1862: James W. Hughey to Levi S. Miller

I could not find an images of James but here’s one of Sylvanus B. Crane who served in the same company of the 13th US Regulars. (Photo Sleuth)

This letter was written by James W. Hughey (1830-1917) to his brother-in-law Levi S. Miller (1829-1917) and Sarah Jane (Hughey) Miller (1829-1917) on Vinton, Benton county, Iowa. James was the son of Thomas B. Hughey (1801-1885) and Elizabeth Jane Gordon (1804-1854) of Madison, Highland county, Ohio.

James was married to Mary Jane Trout (1833-1911) in November 1853 and had at least two children, Melissa (b. 1855) and George (b. 1856) by the time of his enlistment on 17 March 1862 as a private in Co. H, 1st Battalion, 13th US Infantry. At the time of his enlistment, James was described as 5’7″ tall, with blue eyes and brown hair. He was discharged from the service in March 1865 at Nashville, Tennessee.

At the time this letter was written in mid-May 1862, the battalion of regulars were still encamped at Camp Sherman near Alton, Illinois. Gen. Halleck used them to guard prisoners of war until September 1862 when they were finally set to Newport, Kentucky, for final organization and then sent to General Sherman’s army who was then at Memphis.

[This letter is from the personal collection of Greg Herr and is published on Spared & Shared by express consent.]


Camp Sherman [near Alton, Illinois]
May 13th 1862

Dear Brother and Sister,

I received yours of the 8th inst. which found me well and enjoying myself well for a boy that is as far from wife and children and relation and hear of few times from them as I do. This letter is the second that I have had—one from wife and one from you. I was glad to hear from Vinton and to hear from the boys that was in the Pittsburg [Landing] Battle as I have not heard the names of the wounded nor those that has been taken prisoners in any of those companies that I was acquainted with. There was one of those names that I was not acquainted with unless it was old man Loree but if it was, the first letter was wrong for it was a letter S instead of L. So write which it is.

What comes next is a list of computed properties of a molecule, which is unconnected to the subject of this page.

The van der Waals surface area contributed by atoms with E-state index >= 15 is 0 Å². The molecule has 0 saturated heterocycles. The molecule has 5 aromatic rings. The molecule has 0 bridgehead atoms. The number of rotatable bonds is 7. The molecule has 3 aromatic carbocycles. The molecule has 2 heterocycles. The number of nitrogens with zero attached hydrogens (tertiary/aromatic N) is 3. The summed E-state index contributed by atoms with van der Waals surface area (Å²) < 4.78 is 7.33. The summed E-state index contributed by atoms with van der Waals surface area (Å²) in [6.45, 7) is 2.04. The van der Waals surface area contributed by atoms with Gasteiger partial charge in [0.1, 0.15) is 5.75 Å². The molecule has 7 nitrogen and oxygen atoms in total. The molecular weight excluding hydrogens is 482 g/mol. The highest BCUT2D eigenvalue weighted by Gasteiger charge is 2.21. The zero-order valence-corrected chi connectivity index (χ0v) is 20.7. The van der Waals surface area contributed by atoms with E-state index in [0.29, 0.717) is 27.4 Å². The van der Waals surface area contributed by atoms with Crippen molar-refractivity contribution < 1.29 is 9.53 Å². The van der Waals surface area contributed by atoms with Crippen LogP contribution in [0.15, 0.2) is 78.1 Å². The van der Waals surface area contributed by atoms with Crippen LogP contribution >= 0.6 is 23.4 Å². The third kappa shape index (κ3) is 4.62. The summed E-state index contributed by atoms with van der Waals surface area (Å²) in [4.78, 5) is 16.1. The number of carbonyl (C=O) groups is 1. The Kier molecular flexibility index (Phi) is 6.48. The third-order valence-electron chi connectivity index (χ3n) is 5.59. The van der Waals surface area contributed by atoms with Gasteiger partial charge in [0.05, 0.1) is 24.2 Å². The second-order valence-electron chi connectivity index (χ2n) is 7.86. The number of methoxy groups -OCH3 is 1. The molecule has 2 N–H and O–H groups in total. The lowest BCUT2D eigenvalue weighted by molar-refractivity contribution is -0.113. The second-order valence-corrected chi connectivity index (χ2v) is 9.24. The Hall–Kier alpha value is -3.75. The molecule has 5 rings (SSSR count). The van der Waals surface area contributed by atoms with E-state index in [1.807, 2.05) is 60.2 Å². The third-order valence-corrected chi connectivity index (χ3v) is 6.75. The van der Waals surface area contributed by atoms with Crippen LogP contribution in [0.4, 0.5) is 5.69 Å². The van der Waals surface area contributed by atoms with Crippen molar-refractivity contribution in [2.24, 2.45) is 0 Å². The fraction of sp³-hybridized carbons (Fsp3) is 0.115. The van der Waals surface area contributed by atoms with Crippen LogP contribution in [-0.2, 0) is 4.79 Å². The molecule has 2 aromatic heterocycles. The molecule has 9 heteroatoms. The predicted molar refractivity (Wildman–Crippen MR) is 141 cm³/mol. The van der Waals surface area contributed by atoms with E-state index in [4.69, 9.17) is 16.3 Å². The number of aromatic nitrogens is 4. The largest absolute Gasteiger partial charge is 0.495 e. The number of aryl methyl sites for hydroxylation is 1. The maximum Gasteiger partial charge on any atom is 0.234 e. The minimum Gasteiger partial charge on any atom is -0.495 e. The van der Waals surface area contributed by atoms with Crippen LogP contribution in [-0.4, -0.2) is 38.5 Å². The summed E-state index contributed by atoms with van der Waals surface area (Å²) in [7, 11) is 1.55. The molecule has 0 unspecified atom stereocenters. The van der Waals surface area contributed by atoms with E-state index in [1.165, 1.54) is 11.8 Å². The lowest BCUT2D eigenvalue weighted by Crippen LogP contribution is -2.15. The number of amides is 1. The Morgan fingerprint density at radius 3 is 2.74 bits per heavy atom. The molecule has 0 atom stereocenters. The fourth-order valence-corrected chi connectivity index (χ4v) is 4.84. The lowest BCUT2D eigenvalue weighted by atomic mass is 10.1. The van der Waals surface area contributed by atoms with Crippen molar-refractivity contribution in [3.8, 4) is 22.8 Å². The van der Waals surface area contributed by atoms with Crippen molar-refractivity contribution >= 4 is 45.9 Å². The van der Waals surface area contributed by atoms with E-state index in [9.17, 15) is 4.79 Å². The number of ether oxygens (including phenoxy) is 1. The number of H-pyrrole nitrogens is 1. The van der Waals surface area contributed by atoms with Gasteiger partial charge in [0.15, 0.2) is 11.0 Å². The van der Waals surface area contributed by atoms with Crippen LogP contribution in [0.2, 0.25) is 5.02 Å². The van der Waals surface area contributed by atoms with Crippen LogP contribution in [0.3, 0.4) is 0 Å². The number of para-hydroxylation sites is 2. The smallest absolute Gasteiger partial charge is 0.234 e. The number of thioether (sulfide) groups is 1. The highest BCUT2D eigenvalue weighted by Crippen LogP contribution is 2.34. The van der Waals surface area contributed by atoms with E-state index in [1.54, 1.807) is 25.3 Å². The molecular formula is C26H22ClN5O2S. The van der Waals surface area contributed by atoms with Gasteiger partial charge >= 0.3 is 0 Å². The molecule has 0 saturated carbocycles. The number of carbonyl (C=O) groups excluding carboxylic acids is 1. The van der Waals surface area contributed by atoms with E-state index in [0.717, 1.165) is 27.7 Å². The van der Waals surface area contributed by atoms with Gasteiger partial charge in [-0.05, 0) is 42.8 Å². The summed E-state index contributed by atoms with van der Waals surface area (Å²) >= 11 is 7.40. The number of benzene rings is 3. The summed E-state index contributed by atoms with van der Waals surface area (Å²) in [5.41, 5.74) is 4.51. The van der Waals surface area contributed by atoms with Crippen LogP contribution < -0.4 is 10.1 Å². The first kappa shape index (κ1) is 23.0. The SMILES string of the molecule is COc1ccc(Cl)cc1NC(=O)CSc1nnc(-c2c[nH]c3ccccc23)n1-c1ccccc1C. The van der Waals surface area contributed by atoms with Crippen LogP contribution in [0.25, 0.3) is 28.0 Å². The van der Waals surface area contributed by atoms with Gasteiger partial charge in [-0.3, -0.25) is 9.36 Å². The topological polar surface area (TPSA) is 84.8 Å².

This regiment was paid off last Saturday the 10th of May. I got for my dues up to May 1st. $29.73 which is most double what I expected to get. I did not see what was the cause of them paying me more than the rest. When I signed the pay roll I was hurried so that I did not get to look over all the charges but it comes in good play. I want to send Mary Jane $25 this time. I think I can get along till the first of July. Then we will be paid again.

I will have my likeness taken as soon as I can have it taken and send it to you. I went yesterday but I could not get it taken. There is two artists in this city and since the boys has got their pay, there is such a rush to have them taken that there is not any chance but I will try to send it in my next letter as I want to send one to Mary Jane as soon as I can get it taken.

So I want you to write oftener and none of your half sheets for you cannot buy a half sheet without buying the other two so write all the news and let me have something to read. We are still a gaining ground on southern soil and backing the Rebels down. We get word that there was a general engagement going on now. We got this news last night so God speed the times when rebellion will be subdued and our poor prisoners set free for if anyone would see how prisoners look where there is no more than 1,000, they would like to hear the sound of freedom where there is sentinels to guard them with loaded guns and bayonets to pierce a man through if they say a sassy word to him and see them sick and dying and no one to cheer for them.

I will have to close by requesting you to write often. So goodbye. J. W. Hughey

A word to Mr. and Mrs. [John] Felker. I am in Illinois now and am enjoying good health—I think better than I ever did at this season of the year, I was weighed yesterday with just my dress coat on and weighed 139 lb—a half pound more than when I left Vinton. Then I had some 12 or 15 lb. more clothing on than now. Write to me and let me hear how you and the boys get along.

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